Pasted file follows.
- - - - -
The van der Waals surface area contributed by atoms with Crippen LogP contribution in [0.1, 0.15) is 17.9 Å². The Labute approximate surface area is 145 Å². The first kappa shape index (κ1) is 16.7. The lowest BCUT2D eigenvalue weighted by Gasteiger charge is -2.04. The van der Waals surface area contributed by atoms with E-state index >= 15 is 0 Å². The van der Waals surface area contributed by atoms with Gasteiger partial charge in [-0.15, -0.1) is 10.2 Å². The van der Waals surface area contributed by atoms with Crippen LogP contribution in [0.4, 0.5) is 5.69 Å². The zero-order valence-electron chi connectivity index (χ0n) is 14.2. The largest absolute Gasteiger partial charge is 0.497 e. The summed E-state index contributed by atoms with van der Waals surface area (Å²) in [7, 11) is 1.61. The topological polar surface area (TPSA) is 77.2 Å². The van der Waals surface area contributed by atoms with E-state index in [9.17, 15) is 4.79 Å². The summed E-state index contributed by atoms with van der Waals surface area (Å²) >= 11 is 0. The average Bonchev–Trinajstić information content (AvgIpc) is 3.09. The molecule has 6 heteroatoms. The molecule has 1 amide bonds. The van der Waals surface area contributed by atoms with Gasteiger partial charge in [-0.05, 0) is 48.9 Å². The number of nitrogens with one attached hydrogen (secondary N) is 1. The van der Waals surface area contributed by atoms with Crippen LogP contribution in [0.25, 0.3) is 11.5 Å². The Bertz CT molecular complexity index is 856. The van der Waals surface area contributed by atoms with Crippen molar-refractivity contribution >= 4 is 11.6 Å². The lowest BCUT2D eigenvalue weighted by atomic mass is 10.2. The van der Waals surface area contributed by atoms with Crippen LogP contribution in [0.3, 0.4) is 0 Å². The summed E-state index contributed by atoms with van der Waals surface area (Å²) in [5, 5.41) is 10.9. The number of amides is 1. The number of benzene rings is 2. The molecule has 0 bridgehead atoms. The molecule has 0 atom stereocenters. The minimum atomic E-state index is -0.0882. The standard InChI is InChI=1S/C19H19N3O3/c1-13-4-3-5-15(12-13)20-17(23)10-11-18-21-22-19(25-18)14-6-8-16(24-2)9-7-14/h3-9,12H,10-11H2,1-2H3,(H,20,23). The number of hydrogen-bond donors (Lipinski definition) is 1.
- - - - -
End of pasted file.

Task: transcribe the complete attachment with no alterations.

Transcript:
The van der Waals surface area contributed by atoms with Crippen LogP contribution in [0.1, 0.15) is 17.9 Å². The Labute approximate surface area is 145 Å². The first kappa shape index (κ1) is 16.7. The lowest BCUT2D eigenvalue weighted by Gasteiger charge is -2.04. The van der Waals surface area contributed by atoms with E-state index >= 15 is 0 Å². The van der Waals surface area contributed by atoms with Gasteiger partial charge in [-0.15, -0.1) is 10.2 Å². The van der Waals surface area contributed by atoms with Crippen LogP contribution in [0.4, 0.5) is 5.69 Å². The zero-order valence-electron chi connectivity index (χ0n) is 14.2. The largest absolute Gasteiger partial charge is 0.497 e. The summed E-state index contributed by atoms with van der Waals surface area (Å²) in [7, 11) is 1.61. The topological polar surface area (TPSA) is 77.2 Å². The van der Waals surface area contributed by atoms with E-state index in [9.17, 15) is 4.79 Å². The summed E-state index contributed by atoms with van der Waals surface area (Å²) >= 11 is 0. The average Bonchev–Trinajstić information content (AvgIpc) is 3.09. The molecule has 6 heteroatoms. The molecule has 1 amide bonds. The van der Waals surface area contributed by atoms with Gasteiger partial charge in [-0.05, 0) is 48.9 Å². The number of nitrogens with one attached hydrogen (secondary N) is 1. The van der Waals surface area contributed by atoms with Crippen LogP contribution in [0.25, 0.3) is 11.5 Å². The Bertz CT molecular complexity index is 856. The van der Waals surface area contributed by atoms with Crippen molar-refractivity contribution >= 4 is 11.6 Å². The lowest BCUT2D eigenvalue weighted by atomic mass is 10.2. The van der Waals surface area contributed by atoms with Crippen LogP contribution in [0.3, 0.4) is 0 Å². The summed E-state index contributed by atoms with van der Waals surface area (Å²) in [5, 5.41) is 10.9. The number of amides is 1. The number of benzene rings is 2. The molecule has 0 bridgehead atoms. The molecule has 0 atom stereocenters. The minimum atomic E-state index is -0.0882. The standard InChI is InChI=1S/C19H19N3O3/c1-13-4-3-5-15(12-13)20-17(23)10-11-18-21-22-19(25-18)14-6-8-16(24-2)9-7-14/h3-9,12H,10-11H2,1-2H3,(H,20,23). The number of hydrogen-bond donors (Lipinski definition) is 1.